Forum for Science, Industry and Business

Sponsored by:     3M 
Search our Site:

 

UW Health Sports Medicine Center weighs in on body fat

23.06.2004


How low can you go...safely?

Thanks to a landmark study involving the UW Health Sports Medicine Center, physicians and coaches can evaluate the effectiveness of methods widely used to measure body composition and predict the minimum weight an athlete should maintain.

Using a four-component model that included independent assessment of bone, body fat, muscle and total body water, 53 Division-I collegiate athletes were measured, yielding a precise reading that allowed for the accurate prediction of a minimum weight. The study was conducted in response to a call by the National Federation of State High School Associations (NFSHA) mandating that all states develop a minimum-weight certification program modeled after the one established by the Wisconsin Interscholastic Athletic Association (WIAA) in 1993. The findings appear in a recent edition of Medicine & Science in Sports & Exercise, the journal of the American College of Sports Medicine.



More than just a topic for exercise scientists, the issue of minimum weight prediction closely affects high school and college athletes, particularly wrestlers. In recent years, several athletes have died--including three wrestlers in a span of 33 days in 2003--after using unsafe weight loss practices in order to compete in a lower weight class. But Randy Clark, the manager of UW Health Sports Medicine’s Exercise Science Laboratory and the study’s first author, says the findings also have important implications for the national fight against pediatric obesity.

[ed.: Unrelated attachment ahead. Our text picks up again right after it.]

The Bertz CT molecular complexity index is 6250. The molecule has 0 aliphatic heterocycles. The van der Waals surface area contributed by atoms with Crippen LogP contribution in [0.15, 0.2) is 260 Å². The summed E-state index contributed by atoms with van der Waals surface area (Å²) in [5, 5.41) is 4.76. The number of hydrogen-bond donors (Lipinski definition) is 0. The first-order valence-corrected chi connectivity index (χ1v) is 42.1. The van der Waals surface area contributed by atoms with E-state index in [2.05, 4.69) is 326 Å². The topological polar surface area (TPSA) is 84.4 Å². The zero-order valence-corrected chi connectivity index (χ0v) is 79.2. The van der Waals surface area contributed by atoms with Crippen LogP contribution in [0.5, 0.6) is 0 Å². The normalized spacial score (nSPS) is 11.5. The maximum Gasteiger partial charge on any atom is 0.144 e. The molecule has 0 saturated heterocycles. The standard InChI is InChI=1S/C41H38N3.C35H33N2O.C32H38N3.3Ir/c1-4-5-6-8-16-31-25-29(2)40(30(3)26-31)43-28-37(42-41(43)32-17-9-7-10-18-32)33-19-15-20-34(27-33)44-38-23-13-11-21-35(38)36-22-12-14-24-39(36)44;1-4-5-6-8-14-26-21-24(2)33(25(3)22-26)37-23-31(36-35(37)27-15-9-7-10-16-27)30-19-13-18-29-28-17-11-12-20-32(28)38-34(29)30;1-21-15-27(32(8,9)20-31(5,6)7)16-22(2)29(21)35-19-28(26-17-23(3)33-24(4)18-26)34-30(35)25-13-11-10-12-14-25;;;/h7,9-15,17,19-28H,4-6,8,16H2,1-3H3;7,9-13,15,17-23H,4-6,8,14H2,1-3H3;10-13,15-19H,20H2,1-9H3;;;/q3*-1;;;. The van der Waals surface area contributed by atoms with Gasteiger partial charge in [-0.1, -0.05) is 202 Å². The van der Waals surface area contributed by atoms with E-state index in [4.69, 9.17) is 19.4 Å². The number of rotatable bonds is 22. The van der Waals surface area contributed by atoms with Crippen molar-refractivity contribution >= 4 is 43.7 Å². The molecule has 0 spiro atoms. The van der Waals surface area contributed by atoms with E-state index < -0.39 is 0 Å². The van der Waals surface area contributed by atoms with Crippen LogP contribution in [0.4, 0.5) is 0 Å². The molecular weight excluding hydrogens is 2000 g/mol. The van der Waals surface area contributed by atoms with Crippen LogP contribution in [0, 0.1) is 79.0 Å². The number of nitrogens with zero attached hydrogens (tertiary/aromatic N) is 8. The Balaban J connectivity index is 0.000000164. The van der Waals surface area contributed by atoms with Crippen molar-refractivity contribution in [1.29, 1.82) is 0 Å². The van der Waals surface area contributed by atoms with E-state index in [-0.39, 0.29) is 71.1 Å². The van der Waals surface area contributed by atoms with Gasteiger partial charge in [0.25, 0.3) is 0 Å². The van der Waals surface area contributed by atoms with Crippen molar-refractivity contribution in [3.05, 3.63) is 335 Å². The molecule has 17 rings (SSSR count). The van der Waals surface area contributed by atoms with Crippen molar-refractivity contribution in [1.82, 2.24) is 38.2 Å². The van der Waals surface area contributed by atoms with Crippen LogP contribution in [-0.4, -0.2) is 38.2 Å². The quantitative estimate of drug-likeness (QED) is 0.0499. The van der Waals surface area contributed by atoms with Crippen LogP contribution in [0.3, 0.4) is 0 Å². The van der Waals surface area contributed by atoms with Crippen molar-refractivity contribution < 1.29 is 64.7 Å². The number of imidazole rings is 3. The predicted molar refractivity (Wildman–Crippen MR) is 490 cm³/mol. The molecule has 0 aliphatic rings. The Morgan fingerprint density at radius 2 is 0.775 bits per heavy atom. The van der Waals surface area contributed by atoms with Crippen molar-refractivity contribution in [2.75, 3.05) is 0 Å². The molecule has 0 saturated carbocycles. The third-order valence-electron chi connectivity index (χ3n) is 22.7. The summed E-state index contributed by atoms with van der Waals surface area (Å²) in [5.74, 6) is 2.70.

"Body composition has never been a more important issue than it is today," says Clark. "It’s always been an important component when evaluating athletes, but it’s equally important for this generation of children. This is the first generation in history that will have a shorter life expectancy than that of their parents. Reduced activity, excess body fat and excess body weight are important factors bringing about this sad fact."

For years, physicians have used the body-mass index (BMI) to roughly gauge body composition, assigning individuals a number based on a ratio between height and weight. Clark hopes that an actual measure of body composition will soon become an important component of everyone’s physical exam, not just athletes.

UW Health Sports Medicine is also involved in a new research study called Fit-4-Life. The program has shown positive changes in body composition, fitness level, and insulin sensitivity using a lifestyle-focused physical education curriculum for students at River Bluff Middle School in Stoughton.

"We are applying ideas and concepts previously reserved for elite athletes to children, particularly a new generation of kids who are struggling with weight issues," says Clark. "They love it. They feel like heroes, and it’s the first time they have enjoyed a physical education class. Parents thank us for changing the dynamics of their family and making physical activity fun again. This is every bit as rewarding as our work with major college athletics."

UW Health Sports Medicine was instrumental in developing both the Fit-4-Life program and the minimum weight standards used by the NCAA, WIAA and NFSA. Under the new guidelines, the more than 10,000 male high-school wrestlers in Wisconsin (and 100,000 nationally) must maintain at least 7 percent body fat, while college-level wrestlers must maintain at least 5 percent.

"Eventually these minimum weight standards may be adopted by other sports where leanness is a concern, like track and field, cross-country, lightweight rowing, gymnastics and ice skating," says Clark. "Too little body fat and too much body fat are both serious medical concerns."

Aaron R. Conklin | EurekAlert!
Further information:
http://www.wisc.edu
http://www.uwhealth.org

More articles from Studies and Analyses:

nachricht A sudden drop in outdoor temperature increases the risk of respiratory infections
11.01.2017 | University of Gothenburg

nachricht Urbanization to convert 300,000 km2 of prime croplands